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Since 1998, the federal government has spent more than $1 billion on an offensive and misleading anti-drug advertising campaign run by the Office of National Drug Control Policy. But scientific studies have repeatedly shown that the National Youth Anti-Drug Media Campaign is not only ineffective at reducing drug abuse, but that the ads may actually increase pro-drug attitudes in teens.

While it is important to educate young people about the effects of drugs and drug abuse, these ads are an abysmal failure. Young people want to know the truth about the effects of drugs and their real risks. But when we see ads that obviously exaggerate and stretch reality for political purposes, we are offended and turned off to anything credible the government may have to say.

So it’s not at all surprising that a series of federally-funded research studies show that the ads are not only ineffective, but can actually make some young people more likely to use drugs. An internal White House review gave the campaign a score of just 6 out of 100 for “results and accountability.” Responding to this mounting evidence against the ads’ effectiveness, Congress has cut the program’s funding by 47% since 2001. But Congress still plans to spend more than $100 million on the ad campaign next year.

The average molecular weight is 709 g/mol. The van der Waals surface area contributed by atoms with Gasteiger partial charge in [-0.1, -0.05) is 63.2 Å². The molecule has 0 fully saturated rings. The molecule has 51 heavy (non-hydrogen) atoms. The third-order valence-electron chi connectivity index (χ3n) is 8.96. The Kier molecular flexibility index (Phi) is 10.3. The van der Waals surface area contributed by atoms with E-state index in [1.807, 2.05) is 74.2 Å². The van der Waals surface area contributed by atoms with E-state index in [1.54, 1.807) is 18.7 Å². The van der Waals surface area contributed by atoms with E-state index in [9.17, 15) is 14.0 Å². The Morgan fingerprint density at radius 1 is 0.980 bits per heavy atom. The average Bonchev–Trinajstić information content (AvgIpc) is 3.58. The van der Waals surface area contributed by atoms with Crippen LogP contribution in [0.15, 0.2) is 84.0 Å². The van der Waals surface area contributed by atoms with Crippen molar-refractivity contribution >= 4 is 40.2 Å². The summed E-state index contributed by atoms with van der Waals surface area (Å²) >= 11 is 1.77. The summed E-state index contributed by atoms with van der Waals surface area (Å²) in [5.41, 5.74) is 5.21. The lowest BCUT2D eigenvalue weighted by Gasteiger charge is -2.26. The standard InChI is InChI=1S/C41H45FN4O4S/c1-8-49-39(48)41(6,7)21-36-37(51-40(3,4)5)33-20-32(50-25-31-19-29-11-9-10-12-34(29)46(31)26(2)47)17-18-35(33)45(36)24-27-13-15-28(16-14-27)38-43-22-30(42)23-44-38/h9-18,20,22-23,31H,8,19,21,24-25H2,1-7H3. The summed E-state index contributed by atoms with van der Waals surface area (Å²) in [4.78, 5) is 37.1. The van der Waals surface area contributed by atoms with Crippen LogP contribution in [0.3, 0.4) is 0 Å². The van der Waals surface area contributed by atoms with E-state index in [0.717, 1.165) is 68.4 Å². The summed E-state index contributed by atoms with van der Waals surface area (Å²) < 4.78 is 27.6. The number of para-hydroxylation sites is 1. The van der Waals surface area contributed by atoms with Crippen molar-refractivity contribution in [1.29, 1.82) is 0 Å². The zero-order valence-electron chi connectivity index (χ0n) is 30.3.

Check out the links in the sidebar for more information/resources and to find out what you can do to stop the government from spending your tax dollars on ineffective, offensive, and harmful anti-drug ads.